Labour Markets and Employment: Crisis in the European Union

Report of a Seminar, organized by transform! Brussels Working Group, 25 April 2012

Today’s situation shows many paradoxes. Whereas neoliberal “Washington Consensus” policies which were imposed on indebted third world countries thirty years ago have all failed, these same policies are now introduced in Western Europe. The “poverty reduction policies” which have accompanied them since the 1990s have equally failed and inequalities have been growing everywhere. This explains why many UN organizations are now promoting – once again – universal social protection and even transformative social protection. The ILO will probably adopt in June 2012 a recommendation on a “social protection floor” coupled to its campaign for universal social security coverage. Yet again, in the European Union, welfare states are being dismantled, as if there were nothing to learn from the negative experiences in the third world.
These neoliberal policies, with their privatizations, deregulations and the destruction of labour law constantly create poverty, whereas a serious fight against poverty should start with a brake on processes of impoverishment, particularly with the best possible prevention against poverty which is social protection.
Unemployment in the European Union today is over 10%, with peaks of almost 25% in Spain, more than 20% in Greece and 15% in Portugal. Youth unemployment is 21% in the European Union and rising, with peaks of almost 50% in Spain, 45% in Greece and 35% in Portugal. Even in the wealthy city of Brussels, it is around 45%.
Young people also suffer from low wages and they make up a disproportionate number of the world’s working poor. Everywhere, they are the last in and the first out.
Nevertheless, as was pointed out by Philippe Pochet (Director European Trade Union Institute), social discourses in the EU continue to focus on poverty and child poverty and totally ignore inequalities. Today, we have to look at OECD studies to find more data on inequalities. And the OECD even admits it has been making some mistakes in the past. The EU apparently does not hear these messages.
ETUI just published a study on the dismantlement of labour law in the European Union. It reveals this has nothing to do with debt problems. It is a massive attack against collective rights and the institutions which were able in the past to promote more equality. Very probably, this is due to the “window of opportunity” governments are seeing and the social devaluation they are practicing in the framework of the EMU.
Today, the political situation has become much more difficult because of the neoliberal Commission which can be accused of a kind of “autism”. In the past, large countries had two commissioners of which one was a social-democrat. This balance has gone and since most governments are now rightwing, the idea of European integration itself is more and more threatened.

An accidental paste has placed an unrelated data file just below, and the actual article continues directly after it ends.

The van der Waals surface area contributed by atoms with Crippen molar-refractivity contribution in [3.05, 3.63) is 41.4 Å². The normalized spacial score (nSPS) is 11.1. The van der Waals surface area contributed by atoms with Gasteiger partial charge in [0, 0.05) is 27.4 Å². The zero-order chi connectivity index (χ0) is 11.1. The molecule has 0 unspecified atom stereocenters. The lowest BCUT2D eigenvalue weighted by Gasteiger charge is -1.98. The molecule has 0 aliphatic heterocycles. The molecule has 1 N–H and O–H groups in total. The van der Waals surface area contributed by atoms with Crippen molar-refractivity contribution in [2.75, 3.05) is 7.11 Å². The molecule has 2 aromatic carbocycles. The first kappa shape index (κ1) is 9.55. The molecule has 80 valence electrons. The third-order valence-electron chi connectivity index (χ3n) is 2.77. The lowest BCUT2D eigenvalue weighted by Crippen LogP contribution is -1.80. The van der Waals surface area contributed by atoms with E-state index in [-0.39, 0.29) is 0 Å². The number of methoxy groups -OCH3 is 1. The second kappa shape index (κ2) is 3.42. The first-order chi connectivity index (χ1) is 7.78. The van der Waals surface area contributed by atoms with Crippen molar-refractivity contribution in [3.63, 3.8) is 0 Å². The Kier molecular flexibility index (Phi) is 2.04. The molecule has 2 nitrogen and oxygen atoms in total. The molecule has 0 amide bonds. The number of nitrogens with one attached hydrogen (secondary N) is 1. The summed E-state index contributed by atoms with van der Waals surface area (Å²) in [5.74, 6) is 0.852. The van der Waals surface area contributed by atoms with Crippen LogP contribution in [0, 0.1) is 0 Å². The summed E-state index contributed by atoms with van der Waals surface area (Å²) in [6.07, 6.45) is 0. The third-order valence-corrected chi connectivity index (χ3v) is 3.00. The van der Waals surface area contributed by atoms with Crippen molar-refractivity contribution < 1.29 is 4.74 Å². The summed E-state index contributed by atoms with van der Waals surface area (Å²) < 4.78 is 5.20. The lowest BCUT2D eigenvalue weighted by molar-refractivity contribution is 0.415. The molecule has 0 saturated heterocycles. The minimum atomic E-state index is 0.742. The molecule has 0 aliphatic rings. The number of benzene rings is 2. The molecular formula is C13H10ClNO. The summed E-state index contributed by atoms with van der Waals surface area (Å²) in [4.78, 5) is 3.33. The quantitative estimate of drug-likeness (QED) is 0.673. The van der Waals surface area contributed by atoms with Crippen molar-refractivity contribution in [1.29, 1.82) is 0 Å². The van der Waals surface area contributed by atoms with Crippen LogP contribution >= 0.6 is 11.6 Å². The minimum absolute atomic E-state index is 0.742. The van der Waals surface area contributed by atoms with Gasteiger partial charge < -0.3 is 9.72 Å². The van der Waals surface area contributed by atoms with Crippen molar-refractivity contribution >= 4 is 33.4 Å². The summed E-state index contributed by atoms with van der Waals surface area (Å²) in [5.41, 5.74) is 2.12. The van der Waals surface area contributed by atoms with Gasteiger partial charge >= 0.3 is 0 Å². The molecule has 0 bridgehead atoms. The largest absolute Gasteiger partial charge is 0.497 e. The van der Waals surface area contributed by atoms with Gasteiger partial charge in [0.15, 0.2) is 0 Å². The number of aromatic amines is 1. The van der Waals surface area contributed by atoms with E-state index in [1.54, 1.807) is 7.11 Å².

The European crisis has to be seen against the background of changing international relations and changing capitalist modes of production and accumulation, stresses Walter Baier (coordinator transform! europe). The productivist model of civilization is also in crisis. These are deep structural causes which, if not settled soon, will have very serious consequences in the near future.
What is at stake is the welfare state itself as well as European integration. The social and economic changes neoliberals want can never be implemented with strong trade unions and with the existing social model. It is a well-planned project and is less irrational than it seems.
Against that logic, which also leads to more nationalism, we have to put another logic. We need a broad alliance of leftwing forces, trade unions and social movements, people from the cultural sector, experts and political representatives. We have to invent another narrative, since we cannot go back to the past. But our positions should be very clear.
Céline Moreau (Youth-FGTB) emphasises the specific problems of young people. The big problem is not the “skills mismatch” but the lack of a  sufficient number of good jobs. Moreover, employers in Belgium do not respect their obligation to organize trainings. It is very paradoxical that on the one hand old people are obliged to work longer, whereas young people do not get access to the labour market. Youth unemployment is a structural problem today; young people should have better possibilities than just apprenticeships; more jobs should be created.
As for Greece, Panayota Maniou (European Parliament) points out how tragic the situation is. It is not a coincidence, of course, that Southern countries were attacked first, since their welfare states are weakest. Minimum wages have gone down by 22% and these for young people by 32%. Many people are now leaving the country which leads to a serious brain drain. The most urgent need is to make clear this requires a collective fight, for education, for health care, for jobs, for social rights.
In the discussion, one of the main questions concerned the belief in possible alternatives and the question of whether it is a conscious strategy which is now being implemented. Many people have indeed accepted the dominant discourse of having to reduce budget spending in order to save the future of the welfare states. In Germany, there is a divergence of opinion amongst the elites on whether or not to save the Euro and European integration. But the point is that the neoliberal focus of policies today is not specific for the European Union and its institutions, but is shared by all governments. In other words, it is not the shifting of scales which is responsible, but ideology itself.